Call Me Transphobic, But If You Have An Adam's Apple, You Must Race With The Adams

In this Thursday, April 28, 2016 photo, Theo Ramos, 14, plays on a swing set at his neighborhood park in Homestead, Fla. Ramos, always a tomboy before he even knew what the word transgender meant, feels more like a boy. But experts agree that any transitioning teen’s journey is difficult and fraught with indecision, anxiety and worry _ by the teens as well as their parents. (AP Photo/Lynne Sladky)

My colleague, Sister Toldjah, wrote a particularly thought-provoking post yesterday about two transgender athletes who finished first and second in an event at a recent high school women’s track state championship. The pair had won the top prizes at last year’s state championship as well.


The two athletes, Terry Miller of Bloomfield High School and Andraya Yearwood of Cromwell High School, are transitioning to female. And, for obvious reasons, the parents of many of their competitors object to their participation due to their unfair physical advantage. As Sister Toldjah said:

Here’s the thing neither of them are willing to admit: their “cisgender” competition could wear themselves down to the bone trying to improve in order to defeat them, but the likelihood of them doing it is slim to none because the male body and the female body are built differently, no matter how many hormone therapies one takes to change their body.

Why is winning so important? Does it really matter?

Yes, it matters a great deal. Because the winners of last week’s state championships in Connecticut will advance to the New England regional championships in Boston where college recruiters will be on the lookout for the top athletes.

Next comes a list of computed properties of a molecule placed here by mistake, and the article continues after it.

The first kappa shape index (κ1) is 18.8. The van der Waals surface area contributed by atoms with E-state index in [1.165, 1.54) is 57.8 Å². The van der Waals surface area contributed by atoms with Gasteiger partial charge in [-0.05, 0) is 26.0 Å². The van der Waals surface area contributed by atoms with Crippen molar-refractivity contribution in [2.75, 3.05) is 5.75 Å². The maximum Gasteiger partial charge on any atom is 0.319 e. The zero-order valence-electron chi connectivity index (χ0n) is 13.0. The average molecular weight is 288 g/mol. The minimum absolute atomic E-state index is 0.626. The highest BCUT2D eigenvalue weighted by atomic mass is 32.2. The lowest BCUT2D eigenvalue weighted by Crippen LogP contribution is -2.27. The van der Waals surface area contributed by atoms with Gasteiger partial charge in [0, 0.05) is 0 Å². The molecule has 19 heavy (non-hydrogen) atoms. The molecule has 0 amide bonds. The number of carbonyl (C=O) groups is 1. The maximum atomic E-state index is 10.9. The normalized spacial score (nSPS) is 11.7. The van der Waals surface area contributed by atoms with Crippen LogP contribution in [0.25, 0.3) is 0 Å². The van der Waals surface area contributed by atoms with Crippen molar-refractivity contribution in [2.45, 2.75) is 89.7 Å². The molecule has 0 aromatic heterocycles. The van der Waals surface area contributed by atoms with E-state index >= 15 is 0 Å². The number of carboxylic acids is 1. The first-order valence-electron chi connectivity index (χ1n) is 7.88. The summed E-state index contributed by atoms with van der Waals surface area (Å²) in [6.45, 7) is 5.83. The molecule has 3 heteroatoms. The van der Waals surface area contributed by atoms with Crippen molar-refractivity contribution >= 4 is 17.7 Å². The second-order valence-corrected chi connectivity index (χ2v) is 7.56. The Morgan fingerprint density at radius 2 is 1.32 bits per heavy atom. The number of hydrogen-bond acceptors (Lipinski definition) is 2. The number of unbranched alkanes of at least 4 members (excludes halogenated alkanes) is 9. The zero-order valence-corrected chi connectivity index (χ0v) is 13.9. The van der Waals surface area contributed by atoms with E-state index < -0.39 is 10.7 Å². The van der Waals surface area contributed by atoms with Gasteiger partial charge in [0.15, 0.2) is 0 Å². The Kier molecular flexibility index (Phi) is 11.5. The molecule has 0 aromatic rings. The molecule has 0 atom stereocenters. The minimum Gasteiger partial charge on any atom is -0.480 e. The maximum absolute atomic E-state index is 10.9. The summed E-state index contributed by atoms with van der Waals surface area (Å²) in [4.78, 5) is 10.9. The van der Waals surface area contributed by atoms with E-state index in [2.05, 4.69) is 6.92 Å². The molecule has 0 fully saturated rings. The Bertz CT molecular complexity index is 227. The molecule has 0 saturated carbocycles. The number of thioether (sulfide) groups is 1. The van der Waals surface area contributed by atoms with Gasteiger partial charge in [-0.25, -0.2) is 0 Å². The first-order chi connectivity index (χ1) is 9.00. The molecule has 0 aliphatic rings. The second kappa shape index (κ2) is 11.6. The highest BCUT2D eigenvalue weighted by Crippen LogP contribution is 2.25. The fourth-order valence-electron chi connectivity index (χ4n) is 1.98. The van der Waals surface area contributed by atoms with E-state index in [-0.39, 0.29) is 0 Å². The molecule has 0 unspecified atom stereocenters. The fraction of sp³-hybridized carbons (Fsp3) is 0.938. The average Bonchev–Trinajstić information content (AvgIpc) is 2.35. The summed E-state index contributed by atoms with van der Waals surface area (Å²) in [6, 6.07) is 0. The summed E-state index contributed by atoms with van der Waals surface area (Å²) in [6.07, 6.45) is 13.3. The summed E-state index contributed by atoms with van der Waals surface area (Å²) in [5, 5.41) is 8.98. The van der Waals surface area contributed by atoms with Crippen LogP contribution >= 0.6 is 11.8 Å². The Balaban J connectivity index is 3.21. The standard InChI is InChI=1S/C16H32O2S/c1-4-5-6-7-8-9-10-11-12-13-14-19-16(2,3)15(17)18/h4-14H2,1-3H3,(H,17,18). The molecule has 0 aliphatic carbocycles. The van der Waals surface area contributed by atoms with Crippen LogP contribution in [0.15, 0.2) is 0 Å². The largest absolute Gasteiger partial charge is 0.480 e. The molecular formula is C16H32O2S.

Fox News spoke to one of Miller and Yearwood’s competitors, a young woman named Selina Soule from Glastonbury High School, who missed the opportunity to move on to the regionals by two places. She told Fox:


We all know the outcome of the race before it even starts; it’s demoralizing. I fully support and am happy for these athletes for being true to themselves. They should have the right to express themselves in school, but athletics have always had extra rules to keep the competition fair.

Laws regarding participation in sports by transgenders vary by state. Connecticut, being as “woke” as it is, has adopted “a state anti-discrimination law which says that students must be treated in school by the gender with which they identify. And the state organization which governs high school sports has adopted this policy.”

The American Spectator’s Melissa MacKenzie wrote an interesting article here about the physical differences between real young women and those who are “transitioning.”

If a man wants to transition into a woman or vice versa, that’s their business. But they must understand that there will be certain limitations. It’s unfair for a real woman to miss out on a sought-after and well-deserved opportunity because she’s been defeated by a transgender.


As much as transgenders wish to become the opposite sex, it is an impossible goal. They can identify as a woman, dress like a woman, talk like a woman, and even undergo sex change surgery, hormone therapy and facial feminization. However, major biological differences will still remain. They will never be more than a transgender.

Nobody forces another person to transition. When faced with a decision in life, we can choose between A or B. But if we choose A, often the opportunity to ever choose B again ends. This is something that transgenders must accept. They will always be biologically different from real women and there is no place for them in women’s competitive sports.

You just can’t fight Mother Nature.


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